.join is faster because it allocates memory only once. Better than classical concatenation (see, extended explanation).

Once you learn it, it's very comfortable and you can do tricks like this to add parentheses.

>>> ",".join("12345").join(("(",")"))
Out:
'(1,2,3,4,5)'

>>> list = ["(",")"]
>>> ",".join("12345").join(list)
Out:
'(1,2,3,4,5)'
3
  • 2
    can someone explain what the second join() i.e. join(("(",")")) does? its like magic
    – cryanbhu
    Nov 12, 2020 at 7:17
  • 3
    ("(",")") is a tuple of two strings - the open parenthesis "(" and the close parenthesis ")". So the second join() joins those two strings using the output of the first join() as the separator (i.e., '1,2,3,4,5').
    – zepman
    Feb 18, 2021 at 16:47
  • Is this correct? "The result of join is always a string, but the object to be joined can be of many types (generators, list, tuples, etc)." The answer by Aaron S suggests that this is not true, you have to use map(str, ) if there are other types in the list.
    – O'Rooney
    Mar 28 at 21:42
16

Edit from the future: Please don't use the answer below. This function was removed in Python 3 and Python 2 is dead. Even if you are still using Python 2 you should write Python 3 ready code to make the inevitable upgrade easier.


Although @Burhan Khalid's answer is good, I think it's more understandable like this:

from str import join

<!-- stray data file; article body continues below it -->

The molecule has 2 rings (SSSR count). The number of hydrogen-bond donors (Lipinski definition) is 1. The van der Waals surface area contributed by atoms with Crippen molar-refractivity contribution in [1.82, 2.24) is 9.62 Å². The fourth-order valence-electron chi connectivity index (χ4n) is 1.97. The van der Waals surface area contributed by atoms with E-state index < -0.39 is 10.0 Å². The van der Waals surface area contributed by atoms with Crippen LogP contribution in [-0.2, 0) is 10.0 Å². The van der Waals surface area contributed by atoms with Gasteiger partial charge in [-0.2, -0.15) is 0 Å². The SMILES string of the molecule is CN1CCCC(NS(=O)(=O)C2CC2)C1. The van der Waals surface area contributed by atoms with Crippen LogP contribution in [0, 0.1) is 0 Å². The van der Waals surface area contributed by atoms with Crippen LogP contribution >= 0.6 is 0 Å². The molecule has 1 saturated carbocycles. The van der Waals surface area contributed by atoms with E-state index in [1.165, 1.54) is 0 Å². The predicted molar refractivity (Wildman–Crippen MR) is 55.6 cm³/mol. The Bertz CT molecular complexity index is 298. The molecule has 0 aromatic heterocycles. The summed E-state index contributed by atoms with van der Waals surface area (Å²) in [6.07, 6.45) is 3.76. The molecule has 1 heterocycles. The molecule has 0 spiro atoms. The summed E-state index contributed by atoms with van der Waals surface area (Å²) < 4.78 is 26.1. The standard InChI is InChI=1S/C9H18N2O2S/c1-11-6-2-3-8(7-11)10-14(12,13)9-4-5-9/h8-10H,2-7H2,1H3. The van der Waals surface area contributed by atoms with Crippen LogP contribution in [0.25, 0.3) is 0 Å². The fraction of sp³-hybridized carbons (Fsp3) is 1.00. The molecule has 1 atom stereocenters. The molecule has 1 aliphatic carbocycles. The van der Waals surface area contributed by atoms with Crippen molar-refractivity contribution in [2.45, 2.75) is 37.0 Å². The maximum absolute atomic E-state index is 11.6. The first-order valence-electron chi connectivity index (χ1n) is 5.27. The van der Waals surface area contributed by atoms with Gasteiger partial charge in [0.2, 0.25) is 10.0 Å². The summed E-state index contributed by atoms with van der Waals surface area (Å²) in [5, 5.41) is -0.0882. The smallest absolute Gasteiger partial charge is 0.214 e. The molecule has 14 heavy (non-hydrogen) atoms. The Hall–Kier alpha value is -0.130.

sentence = ['this','is','a','sentence']

join(sentence, "-") 

The second argument to join() is optional and defaults to " ".

4
  • 21
    This function is deprecated in 2.x and going to be removed in 3.x. That being the case, I wouldn't recommend using this over the other answer provided. Nov 19, 2015 at 20:28
  • @Mathew Green this answer and Burhan Khalid's answer use the same function in different ways, so his answer is deprecated as well. But thanks for pointing that out, gota figure out how to join in 3.x. But if you're using 2.x, it's not going away.
    – SilentVoid
    Nov 20, 2015 at 21:42
  • 2
    His isn't deprecated though. Your recommendation uses a function from Lib/string.py which is wholly different and deprecated whereas @BurhanKhalid answer uses the built-in string method which is not deprecated. His answer is the most correct one now and going forward whereas this is only good for now on 2.x. Nov 20, 2015 at 22:07
  • All that to say that if you want to promote this alternative you should also include a warning that this is not recommended for the reasons outlined in my previous comments. Nov 20, 2015 at 22:12
16